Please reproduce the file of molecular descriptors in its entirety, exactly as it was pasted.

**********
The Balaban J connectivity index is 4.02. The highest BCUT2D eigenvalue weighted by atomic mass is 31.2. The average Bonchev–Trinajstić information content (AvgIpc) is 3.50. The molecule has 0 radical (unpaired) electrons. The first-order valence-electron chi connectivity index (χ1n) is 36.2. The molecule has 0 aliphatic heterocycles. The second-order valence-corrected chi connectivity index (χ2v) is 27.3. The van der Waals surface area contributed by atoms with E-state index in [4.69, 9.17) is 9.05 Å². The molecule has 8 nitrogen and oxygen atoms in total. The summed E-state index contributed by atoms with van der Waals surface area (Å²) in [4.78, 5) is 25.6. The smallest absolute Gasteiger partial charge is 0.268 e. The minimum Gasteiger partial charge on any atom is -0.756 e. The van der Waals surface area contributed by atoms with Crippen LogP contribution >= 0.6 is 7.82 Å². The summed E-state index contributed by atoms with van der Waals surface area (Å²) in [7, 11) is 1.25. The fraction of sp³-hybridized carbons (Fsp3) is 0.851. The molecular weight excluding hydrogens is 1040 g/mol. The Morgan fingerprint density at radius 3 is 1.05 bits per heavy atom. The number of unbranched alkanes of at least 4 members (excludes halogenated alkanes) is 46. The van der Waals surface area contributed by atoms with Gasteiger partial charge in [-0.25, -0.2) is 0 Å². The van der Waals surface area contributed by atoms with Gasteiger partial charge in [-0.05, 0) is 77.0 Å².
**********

The Balaban J connectivity index is 4.02. The highest BCUT2D eigenvalue weighted by atomic mass is 31.2. The average Bonchev–Trinajstić information content (AvgIpc) is 3.50. The molecule has 0 radical (unpaired) electrons. The first-order valence-electron chi connectivity index (χ1n) is 36.2. The molecule has 0 aliphatic heterocycles. The second-order valence-corrected chi connectivity index (χ2v) is 27.3. The van der Waals surface area contributed by atoms with E-state index in [4.69, 9.17) is 9.05 Å². The molecule has 8 nitrogen and oxygen atoms in total. The summed E-state index contributed by atoms with van der Waals surface area (Å²) in [4.78, 5) is 25.6. The smallest absolute Gasteiger partial charge is 0.268 e. The minimum Gasteiger partial charge on any atom is -0.756 e. The van der Waals surface area contributed by atoms with Crippen LogP contribution >= 0.6 is 7.82 Å². The summed E-state index contributed by atoms with van der Waals surface area (Å²) in [7, 11) is 1.25. The fraction of sp³-hybridized carbons (Fsp3) is 0.851. The molecular weight excluding hydrogens is 1040 g/mol. The Morgan fingerprint density at radius 3 is 1.05 bits per heavy atom. The number of unbranched alkanes of at least 4 members (excludes halogenated alkanes) is 46. The van der Waals surface area contributed by atoms with Gasteiger partial charge in [-0.25, -0.2) is 0 Å². The van der Waals surface area contributed by atoms with Gasteiger partial charge in [-0.05, 0) is 77.0 Å².